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Mubarak, Minister of Worship at that time. his return to Berlin he was appointed exThis decree directed that a building be erected traordinary professor in the university, and in in the ministerial premises, of a capacity for the the following year he was created a member proper accommodation of 30,000 volumes, in of the Academy. In 1829 he took part in which should be collected and preserved the Alexander von Humboldt's journey to Asia. books, maps, scientific instruments, and papers, Having become Secretary of the Academy in belonging to the public benevolent institutions 1842, he was appointed ordinary professor at and public offices of the country, in such a the university in 1847. A sketch of his first shape as to be convenient for the use of the journey is contained in “Naturgeschichtliche public. The library will include the "Old Reisen durch Nordafrika und Westasien in den Library," founded by Mehemet Ali in 1838, Jahren 1820–25, von Hemprich und Ehrenconsisting principally of works printed at the berg." The scientific results of this journey public printing-office. Of the libraries of the are contained in “Symbole physicæ seu public benevolent and religious institutions to Icones et Descriptiones Mammalium” (1828– be incorporated in it, a writer in the Allge- '33), “Symbolæ physicæ Avium” (1828), meine Zeitung names as known to him those “Symbolæ physicæ Insectorum" (1829–34), of thirty-one mosques, three Talijne, or der- and “Symbolæ physicæ Animalium Evertebravis cloisters, one school, and three private torum sepositis Insectis" (1829-31). His great residences, containing in all 16,562 volumes, scientific fame is based chiefly on the knowlexclusive of the collection in the mosque of edge of microscopic organisms, which was Al Azhar. The library will be made as com- considerably promoted by him. Although his plete as possible in the special departments of observations have been superseded by more "Egyptology," of which all works published, recent ones, he must be regarded as the founder in all languages, will be procured, and of Orien- of this school. Among his works pertaining tal literature. The collection of Arabic works to this subject the most important are: “Orgawill be carefully looked to, and it is antici- nisation, Systematik und geographisches Verpated that this department of the library of hältniss der Infusionsthierchen" (1830), "Zur many valuable writings, now practically out of Kenntniss der Organisation in der Richtung the reach of European scholars, will be made des kleinsten Raums (1832–'34), Zusätze accessible and useful. It is intended also, in zur Erkenntniss grosser Organisation im the scientific departments, to provide the kleinen Raum" (1836), and his principal work, works necessary for the pursuit of the profes- “Die Infusionsthierchen als vollkommene sional studies of engineers, architects, and Organismen, ein Blick in das tiefere Leben others, to professional men, without their hav- der organischen Natur” (1838), with 64 coping to go out of the country. The library is perplates engraved from his own drawings. open to every one for consultation, on the He was led by the discovery that many firesingle condition of his presenting a certificate stones, chalk, and other mineral substances consigned by his consul or some prominent man sisted of layers of microscopic organisms, to the of the city ; but books cannot be taken out. observation of the smallest fossil creatures. The collection has already become very valu- On these researches he reported in “Die Bilable. During 1876 it was enriched by the ad- dung der europäischen, libyschen und uralidition of a large portion of the works, chiefly schen Kreidefelsen und des Kreidemergels Oriental manuscripts, of the late Mustafa Fazyl aus mikroskopischen Organismen” (1839), Pasha, of Constantinople.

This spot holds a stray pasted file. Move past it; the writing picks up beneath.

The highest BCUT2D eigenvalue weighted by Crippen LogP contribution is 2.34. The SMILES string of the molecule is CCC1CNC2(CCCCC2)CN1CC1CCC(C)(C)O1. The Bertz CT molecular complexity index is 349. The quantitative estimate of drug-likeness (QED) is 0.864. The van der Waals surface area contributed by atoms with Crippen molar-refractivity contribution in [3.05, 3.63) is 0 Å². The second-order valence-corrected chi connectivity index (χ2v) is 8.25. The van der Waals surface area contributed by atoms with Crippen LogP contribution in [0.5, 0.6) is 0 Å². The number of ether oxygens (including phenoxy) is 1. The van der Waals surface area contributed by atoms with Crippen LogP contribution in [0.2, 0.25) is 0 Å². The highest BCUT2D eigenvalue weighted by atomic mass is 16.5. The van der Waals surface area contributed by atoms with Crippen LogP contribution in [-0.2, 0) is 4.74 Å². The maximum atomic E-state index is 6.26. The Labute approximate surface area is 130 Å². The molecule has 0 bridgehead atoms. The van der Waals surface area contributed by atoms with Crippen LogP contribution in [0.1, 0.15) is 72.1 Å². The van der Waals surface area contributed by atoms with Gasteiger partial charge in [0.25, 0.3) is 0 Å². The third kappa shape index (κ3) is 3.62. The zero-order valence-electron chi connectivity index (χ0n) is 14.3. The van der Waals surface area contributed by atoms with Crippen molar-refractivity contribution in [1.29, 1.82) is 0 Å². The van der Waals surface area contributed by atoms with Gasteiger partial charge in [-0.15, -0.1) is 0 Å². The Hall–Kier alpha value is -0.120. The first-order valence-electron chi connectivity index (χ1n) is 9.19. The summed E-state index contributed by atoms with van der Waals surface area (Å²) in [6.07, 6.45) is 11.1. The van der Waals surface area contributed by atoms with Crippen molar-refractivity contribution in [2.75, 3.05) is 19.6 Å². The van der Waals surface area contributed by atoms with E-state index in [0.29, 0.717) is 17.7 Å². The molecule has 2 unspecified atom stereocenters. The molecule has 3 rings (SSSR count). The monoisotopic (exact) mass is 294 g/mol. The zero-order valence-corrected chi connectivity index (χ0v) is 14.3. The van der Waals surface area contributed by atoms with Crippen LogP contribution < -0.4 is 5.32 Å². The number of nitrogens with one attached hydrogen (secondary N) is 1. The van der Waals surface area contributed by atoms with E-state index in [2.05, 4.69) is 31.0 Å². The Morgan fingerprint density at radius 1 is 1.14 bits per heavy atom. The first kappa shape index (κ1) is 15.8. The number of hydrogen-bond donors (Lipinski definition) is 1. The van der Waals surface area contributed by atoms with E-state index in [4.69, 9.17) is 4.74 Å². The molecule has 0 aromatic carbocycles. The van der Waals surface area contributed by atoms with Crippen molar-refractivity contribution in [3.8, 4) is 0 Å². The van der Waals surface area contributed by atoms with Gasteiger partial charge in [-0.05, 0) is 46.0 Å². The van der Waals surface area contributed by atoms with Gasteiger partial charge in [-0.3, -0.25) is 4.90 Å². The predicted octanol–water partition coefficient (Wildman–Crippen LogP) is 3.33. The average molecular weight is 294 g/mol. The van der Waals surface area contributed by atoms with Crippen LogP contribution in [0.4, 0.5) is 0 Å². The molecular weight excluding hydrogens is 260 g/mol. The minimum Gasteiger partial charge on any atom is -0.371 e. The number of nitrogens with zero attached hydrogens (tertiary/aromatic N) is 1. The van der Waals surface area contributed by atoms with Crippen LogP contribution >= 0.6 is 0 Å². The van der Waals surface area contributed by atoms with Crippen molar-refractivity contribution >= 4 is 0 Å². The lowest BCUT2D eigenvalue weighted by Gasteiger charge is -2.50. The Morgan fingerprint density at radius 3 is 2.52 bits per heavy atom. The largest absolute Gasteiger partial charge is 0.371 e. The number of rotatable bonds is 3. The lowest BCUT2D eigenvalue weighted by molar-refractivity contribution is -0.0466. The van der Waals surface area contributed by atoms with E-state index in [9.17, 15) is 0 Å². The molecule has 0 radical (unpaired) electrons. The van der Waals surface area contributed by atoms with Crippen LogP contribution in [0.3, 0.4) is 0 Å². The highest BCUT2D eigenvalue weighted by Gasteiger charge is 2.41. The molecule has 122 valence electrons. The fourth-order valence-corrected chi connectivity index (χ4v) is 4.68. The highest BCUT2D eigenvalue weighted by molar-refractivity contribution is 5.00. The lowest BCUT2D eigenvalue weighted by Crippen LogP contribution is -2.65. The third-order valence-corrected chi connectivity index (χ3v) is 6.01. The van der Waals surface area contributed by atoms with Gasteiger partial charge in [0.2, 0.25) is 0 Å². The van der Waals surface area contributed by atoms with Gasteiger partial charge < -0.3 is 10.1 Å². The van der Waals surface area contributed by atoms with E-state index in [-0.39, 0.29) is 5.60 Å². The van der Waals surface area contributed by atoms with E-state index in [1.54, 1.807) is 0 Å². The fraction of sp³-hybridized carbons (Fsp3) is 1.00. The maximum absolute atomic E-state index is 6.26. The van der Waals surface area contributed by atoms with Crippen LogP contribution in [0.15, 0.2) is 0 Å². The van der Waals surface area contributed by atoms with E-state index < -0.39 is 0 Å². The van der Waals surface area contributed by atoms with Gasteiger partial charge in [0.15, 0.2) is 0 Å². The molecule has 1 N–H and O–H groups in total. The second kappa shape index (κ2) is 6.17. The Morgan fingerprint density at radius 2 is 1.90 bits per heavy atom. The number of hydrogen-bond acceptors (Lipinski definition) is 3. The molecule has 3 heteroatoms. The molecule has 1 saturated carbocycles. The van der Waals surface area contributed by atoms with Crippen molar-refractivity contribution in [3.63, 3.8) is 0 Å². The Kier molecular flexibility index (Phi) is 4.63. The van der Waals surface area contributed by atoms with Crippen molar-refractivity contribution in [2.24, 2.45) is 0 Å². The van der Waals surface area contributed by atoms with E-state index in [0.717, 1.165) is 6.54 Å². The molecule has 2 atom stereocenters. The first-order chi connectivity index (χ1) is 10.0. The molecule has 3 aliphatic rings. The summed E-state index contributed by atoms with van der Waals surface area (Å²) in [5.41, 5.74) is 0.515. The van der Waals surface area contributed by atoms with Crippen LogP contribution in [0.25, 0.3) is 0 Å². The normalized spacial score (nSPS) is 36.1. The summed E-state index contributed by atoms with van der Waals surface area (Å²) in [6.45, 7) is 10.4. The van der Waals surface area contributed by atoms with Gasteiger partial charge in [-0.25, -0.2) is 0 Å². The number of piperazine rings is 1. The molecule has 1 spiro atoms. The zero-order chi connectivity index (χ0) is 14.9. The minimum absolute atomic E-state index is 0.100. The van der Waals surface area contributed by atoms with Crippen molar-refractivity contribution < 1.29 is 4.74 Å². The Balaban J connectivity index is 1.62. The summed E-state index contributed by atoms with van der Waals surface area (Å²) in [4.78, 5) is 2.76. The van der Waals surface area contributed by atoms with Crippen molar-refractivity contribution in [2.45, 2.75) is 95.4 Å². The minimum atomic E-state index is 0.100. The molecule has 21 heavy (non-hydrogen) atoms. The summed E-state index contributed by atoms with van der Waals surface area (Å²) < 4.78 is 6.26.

“Die fossilen Infusorien und die lebendige The Assembly of the Delegates of Egypt Dammerde” (1837), and his principal work on was opened on the 23d of November. The this subject, " Mikrogeologie” (1864). Among Khedive recommended the establishment of his later works are: “Uebersicht der seit 1847 an Egyptian national bank.
fortgesetzten Untersuchungen über das von The war with Abyssinia, commenced in der Atmosphäre unsichtbar getragene reiche 1875, continued through the greater part of organische Leben" (1871), “Nachtrag zur 1876, being in its results rather disastrous to Uebersicht der organischen Atmosphärilien " the Egyptians. (See ABYSSINIA.)